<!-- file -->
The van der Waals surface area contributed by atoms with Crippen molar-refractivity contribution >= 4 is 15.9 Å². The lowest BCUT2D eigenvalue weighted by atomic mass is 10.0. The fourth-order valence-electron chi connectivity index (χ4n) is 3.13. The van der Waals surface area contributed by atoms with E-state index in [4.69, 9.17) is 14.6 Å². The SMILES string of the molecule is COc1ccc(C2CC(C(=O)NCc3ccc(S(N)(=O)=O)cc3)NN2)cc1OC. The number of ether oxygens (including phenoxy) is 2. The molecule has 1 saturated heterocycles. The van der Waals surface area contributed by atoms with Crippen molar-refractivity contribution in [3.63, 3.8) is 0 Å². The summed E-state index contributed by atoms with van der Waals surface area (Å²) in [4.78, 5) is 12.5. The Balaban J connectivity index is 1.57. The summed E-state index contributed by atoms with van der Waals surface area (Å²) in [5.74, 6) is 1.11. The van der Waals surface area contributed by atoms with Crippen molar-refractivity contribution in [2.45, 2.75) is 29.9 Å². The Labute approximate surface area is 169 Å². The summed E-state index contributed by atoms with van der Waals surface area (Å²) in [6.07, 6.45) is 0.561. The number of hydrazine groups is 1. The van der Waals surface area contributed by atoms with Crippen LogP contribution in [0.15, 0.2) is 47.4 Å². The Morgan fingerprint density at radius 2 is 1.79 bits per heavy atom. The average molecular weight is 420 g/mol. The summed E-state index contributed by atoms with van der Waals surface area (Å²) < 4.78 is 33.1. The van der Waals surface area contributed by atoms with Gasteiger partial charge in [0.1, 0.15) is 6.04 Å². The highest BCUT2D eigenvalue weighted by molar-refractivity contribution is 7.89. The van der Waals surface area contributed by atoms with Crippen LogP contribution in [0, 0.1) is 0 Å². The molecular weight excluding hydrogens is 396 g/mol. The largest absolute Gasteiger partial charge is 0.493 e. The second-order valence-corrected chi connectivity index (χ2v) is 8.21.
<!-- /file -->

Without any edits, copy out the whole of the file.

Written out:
The van der Waals surface area contributed by atoms with Crippen molar-refractivity contribution >= 4 is 15.9 Å². The lowest BCUT2D eigenvalue weighted by atomic mass is 10.0. The fourth-order valence-electron chi connectivity index (χ4n) is 3.13. The van der Waals surface area contributed by atoms with E-state index in [4.69, 9.17) is 14.6 Å². The SMILES string of the molecule is COc1ccc(C2CC(C(=O)NCc3ccc(S(N)(=O)=O)cc3)NN2)cc1OC. The number of ether oxygens (including phenoxy) is 2. The molecule has 1 saturated heterocycles. The van der Waals surface area contributed by atoms with Crippen molar-refractivity contribution in [3.63, 3.8) is 0 Å². The summed E-state index contributed by atoms with van der Waals surface area (Å²) in [4.78, 5) is 12.5. The Balaban J connectivity index is 1.57. The summed E-state index contributed by atoms with van der Waals surface area (Å²) in [5.74, 6) is 1.11. The van der Waals surface area contributed by atoms with Crippen molar-refractivity contribution in [2.45, 2.75) is 29.9 Å². The Labute approximate surface area is 169 Å². The summed E-state index contributed by atoms with van der Waals surface area (Å²) in [6.07, 6.45) is 0.561. The number of hydrazine groups is 1. The van der Waals surface area contributed by atoms with Crippen LogP contribution in [0.15, 0.2) is 47.4 Å². The Morgan fingerprint density at radius 2 is 1.79 bits per heavy atom. The average molecular weight is 420 g/mol. The summed E-state index contributed by atoms with van der Waals surface area (Å²) < 4.78 is 33.1. The van der Waals surface area contributed by atoms with Gasteiger partial charge in [0.1, 0.15) is 6.04 Å². The highest BCUT2D eigenvalue weighted by molar-refractivity contribution is 7.89. The van der Waals surface area contributed by atoms with Crippen LogP contribution in [0, 0.1) is 0 Å². The molecular weight excluding hydrogens is 396 g/mol. The largest absolute Gasteiger partial charge is 0.493 e. The second-order valence-corrected chi connectivity index (χ2v) is 8.21.